Bottom Line: A good deal for all but still far too much in state hands

Marc Sidwell
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DID LARRY Summers and Vladimir Putin conspire to save the Lloyds reprivatisation? This unlikely pair have blown away the macro clouds that just ten days ago were threatening a delay. With neither Syrian escalation nor market turmoil from a tapering Fed looking so alarming, UKFI has seized the day.

It was only a matter of time. With a share price that has doubled in a year, handily outperforming the FTSE 100, Lloyds was ripe for the picking.

And Osborne can reassure himself that he is getting a good deal for the taxpayer. The current share price means even at a slight discount taxpayers will not lose. We paid 73.6p a share in 2008 and the lowest break-even price used is just 61.2p. They closed last night above 77p.

This also looks like an attractive buy for investors. The price is still far from pre-crisis levels. More important, under the leadership of Antonio Horta-Osorio its increased focus and sale of non-core assets has seen profits leap. The first half of this year saw the group’s profit before tax hit £2.13bn, compared to a £456m loss in the same period of 2012. With the first dividend since 2008 predicted this year, and Horta-Osorio promising up to 70 per cent of profit paid out in dividends by 2015, now looks a good time to buy in.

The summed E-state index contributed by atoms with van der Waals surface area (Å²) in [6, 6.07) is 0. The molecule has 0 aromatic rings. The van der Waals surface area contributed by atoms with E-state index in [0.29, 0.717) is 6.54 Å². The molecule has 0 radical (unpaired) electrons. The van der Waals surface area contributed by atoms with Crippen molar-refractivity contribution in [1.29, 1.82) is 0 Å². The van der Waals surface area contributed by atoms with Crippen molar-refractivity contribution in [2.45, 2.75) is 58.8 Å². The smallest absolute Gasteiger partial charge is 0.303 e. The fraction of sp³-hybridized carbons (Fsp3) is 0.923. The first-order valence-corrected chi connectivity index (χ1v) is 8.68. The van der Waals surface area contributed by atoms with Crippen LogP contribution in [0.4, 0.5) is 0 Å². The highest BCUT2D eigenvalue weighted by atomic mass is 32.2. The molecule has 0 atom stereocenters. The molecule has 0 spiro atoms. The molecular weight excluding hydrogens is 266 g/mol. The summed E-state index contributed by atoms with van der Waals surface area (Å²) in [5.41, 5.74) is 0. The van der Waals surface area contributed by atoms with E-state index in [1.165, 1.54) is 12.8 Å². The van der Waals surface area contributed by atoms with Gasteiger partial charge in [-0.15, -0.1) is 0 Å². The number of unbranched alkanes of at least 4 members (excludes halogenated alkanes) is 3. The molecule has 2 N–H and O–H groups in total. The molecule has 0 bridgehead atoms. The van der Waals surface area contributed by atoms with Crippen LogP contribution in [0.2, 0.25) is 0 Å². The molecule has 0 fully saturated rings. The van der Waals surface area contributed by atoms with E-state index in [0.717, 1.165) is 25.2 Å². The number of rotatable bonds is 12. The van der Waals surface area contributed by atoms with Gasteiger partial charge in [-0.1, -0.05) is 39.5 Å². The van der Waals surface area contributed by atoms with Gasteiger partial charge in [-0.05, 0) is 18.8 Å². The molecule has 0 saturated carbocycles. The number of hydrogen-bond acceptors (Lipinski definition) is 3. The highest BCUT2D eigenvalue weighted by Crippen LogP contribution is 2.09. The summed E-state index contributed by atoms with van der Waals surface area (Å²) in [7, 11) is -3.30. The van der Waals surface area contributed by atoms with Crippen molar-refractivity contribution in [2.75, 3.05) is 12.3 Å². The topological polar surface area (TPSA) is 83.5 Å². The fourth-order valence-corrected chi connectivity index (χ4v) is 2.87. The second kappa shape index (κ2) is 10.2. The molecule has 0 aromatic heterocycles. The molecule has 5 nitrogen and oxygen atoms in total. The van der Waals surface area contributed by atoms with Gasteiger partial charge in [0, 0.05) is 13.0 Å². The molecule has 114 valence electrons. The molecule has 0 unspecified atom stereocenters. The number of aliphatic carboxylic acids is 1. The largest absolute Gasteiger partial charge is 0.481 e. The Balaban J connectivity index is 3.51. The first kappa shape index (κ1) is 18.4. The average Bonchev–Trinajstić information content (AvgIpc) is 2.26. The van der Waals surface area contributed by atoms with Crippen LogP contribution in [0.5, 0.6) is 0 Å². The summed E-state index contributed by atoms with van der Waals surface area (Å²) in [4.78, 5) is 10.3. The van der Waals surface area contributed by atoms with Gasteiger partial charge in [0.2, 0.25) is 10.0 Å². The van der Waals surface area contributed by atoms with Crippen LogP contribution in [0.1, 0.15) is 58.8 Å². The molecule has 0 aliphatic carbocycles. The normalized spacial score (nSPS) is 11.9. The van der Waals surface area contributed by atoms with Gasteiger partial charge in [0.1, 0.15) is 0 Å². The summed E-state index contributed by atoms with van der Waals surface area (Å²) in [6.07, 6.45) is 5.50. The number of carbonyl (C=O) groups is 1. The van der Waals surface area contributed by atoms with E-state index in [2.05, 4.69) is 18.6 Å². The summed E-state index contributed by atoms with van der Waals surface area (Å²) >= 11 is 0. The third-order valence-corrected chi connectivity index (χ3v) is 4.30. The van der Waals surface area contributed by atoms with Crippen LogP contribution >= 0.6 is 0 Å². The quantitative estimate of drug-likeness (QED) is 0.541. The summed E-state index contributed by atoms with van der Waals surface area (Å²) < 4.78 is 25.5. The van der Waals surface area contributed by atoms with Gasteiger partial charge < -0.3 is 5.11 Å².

For the moment, this opportunity is institutional-only. That was always going to be the case, as Osborne laid out in the summer. But he also hinted at a retail offer to follow. With this sale only constituting 15 per cent of the government’s current holdings in the banking behemoth, there’s still plenty for everyone. Regulations keep UKFI from returning to the market within three months, but it may have its eye on a New Year’s present to the nation.

Osborne will also have his eye on the Treasury’s gain. A disposal of six per cent of Lloyds could be £300m more than the entire Royal Mail sale. That’s a reminder of just how much is left to sell. Faster, please.